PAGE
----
Women’s Health Physiotherapy: Lactation Duct Blockage

According to a recommendation from the World Health Organisation, infants should be exclusively breastfed for their first six months, then be introduced to other appropriate food while continuing to be occasionally breastfed for 2 years or longer. Research has shown that breastfeeding has huge health benefits to both the mother and baby, including promoting healthy growth and development, preventing childhood obesity and reducing risk of sudden infant death syndrome.

However, up to 92% of mothers may find difficulty in breast-feeding, with problems such as breast engorgement and lactation duct blockage which can further progress to mastitis or breast abscess. These complications may result in pain, anxiety, and frustration, which can result in them choosing to completely stop breastfeeding. Prompt physiotherapy intervention can alleviate symptoms and encourage mothers to continue breastfeeding.

Reasons Which Cause Lactation Ducts Blockage

  • Inadequate drainage of breast
  • Excessive pressure on breasts, such as tight bras, tight infant carrier straps
  • Dehydration and fatigue
  • Incorrect positioning and latching

How Can Physiotherapy Help?

Our physiotherapist will assess and formulate a treatment plan according to your needs. This typically includes:

  • Therapeutic ultrasound therapy to clear blocked ducts
  • Manual therapy such as drainage massage and effleurage to stimulate milk flow
  • Taping and Tubi grip to improve blood flow and lymph circulation
  • Education on positioning and posture during breastfeeding
  • Treatments to reduce inflammation, pain and swelling
  • Advice to minimise risk factors

Stretches That May Help With Pectoral Muscles Tightness

Hands Behind Back Stretch

How to do the stretch

  1. Stand upright with your feet shoulder-width apart.
  2. Interlock fingers behind your back and straighten your arms. Pull your shoulder blades downward.

  3. Gently lift your arms until you feel a stretch in front of your shoulder.

  4. Hold for 30 seconds. Repeat 3 times.

Towel Chest Stretch

How to do the stretch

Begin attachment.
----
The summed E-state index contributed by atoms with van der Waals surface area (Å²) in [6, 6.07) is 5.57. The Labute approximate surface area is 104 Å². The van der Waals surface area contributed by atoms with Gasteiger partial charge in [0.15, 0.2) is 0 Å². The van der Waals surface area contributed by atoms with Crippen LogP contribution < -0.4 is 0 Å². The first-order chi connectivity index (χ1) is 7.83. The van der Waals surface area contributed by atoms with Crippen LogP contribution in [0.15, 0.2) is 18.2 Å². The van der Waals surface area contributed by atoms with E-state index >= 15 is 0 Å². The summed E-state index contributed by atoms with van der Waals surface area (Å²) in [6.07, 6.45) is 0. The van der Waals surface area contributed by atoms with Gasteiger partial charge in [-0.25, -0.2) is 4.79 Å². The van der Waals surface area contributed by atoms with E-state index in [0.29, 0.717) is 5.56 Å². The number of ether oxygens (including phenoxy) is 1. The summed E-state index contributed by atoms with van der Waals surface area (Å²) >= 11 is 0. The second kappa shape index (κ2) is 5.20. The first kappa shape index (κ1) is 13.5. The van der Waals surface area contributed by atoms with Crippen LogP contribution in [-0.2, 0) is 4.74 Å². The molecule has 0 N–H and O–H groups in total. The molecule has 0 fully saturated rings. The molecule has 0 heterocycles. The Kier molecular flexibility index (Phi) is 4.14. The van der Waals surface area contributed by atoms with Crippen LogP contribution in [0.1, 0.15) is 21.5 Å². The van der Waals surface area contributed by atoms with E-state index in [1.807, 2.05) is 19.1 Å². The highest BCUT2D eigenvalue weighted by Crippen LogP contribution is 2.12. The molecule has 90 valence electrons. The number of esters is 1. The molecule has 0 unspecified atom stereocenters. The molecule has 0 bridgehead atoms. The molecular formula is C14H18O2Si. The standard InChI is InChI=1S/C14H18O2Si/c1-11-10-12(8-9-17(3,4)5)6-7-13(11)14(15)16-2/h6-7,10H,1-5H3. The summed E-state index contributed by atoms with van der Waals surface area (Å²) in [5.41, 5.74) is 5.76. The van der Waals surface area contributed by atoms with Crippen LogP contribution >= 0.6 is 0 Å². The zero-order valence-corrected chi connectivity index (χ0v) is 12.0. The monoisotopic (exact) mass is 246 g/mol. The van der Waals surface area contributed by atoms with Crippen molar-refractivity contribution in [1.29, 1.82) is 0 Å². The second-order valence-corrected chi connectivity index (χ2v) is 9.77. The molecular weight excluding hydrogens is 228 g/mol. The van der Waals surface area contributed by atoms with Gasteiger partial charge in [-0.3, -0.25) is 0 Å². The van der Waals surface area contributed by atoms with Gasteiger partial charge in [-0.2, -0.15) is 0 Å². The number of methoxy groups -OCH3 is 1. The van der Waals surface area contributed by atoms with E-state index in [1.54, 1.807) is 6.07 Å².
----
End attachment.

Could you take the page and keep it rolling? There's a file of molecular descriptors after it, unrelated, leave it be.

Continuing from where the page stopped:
1. Stand upright and hold a towel with both hands behind your back.

  2. Lift the towel up behind, until you feel a stretch in the front of your shoulders and chest.

  3. Hold for 30 seconds. Repeat 3 times.

Doorway Stretch

How to do the stretch

  1. Place your forearm against a door frame or corner of a wall. Keep your shoulder and elbow at a 90-degree angle.

  2. Stand upright and step forward with one foot.

  3. Rotate your torso in the opposite direction, until you feel a stretch in front of your shoulder and chest.

  4. Hold for 30 seconds. Repeat 3 times.

If you have any questions about breastfeeding and lactation duct blockage, please do not hesitate to ask your local physiotherapist for advice, and get your problems solved instantly.

Written By: Christy Lam , Registered Physiotherapist, BSc (Hons) in Physiotherapy UK, HCPC, MSc in Sports Medicine and Health Science (CUHK)

Christy is a skilled, gentle and patient physiotherapist based in both Jardine House and Wellington Street, Central. Having volunteered at various sporting events and providing on-site treatment to athletes, she is experienced in treating women’s health conditions, sports related injuries and chronic neck and back pain. If you are suffering from lactation or other women’s health related issues, book an appointment with Christy now.

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  1. World Health Organization – Breastfeeding, 2021

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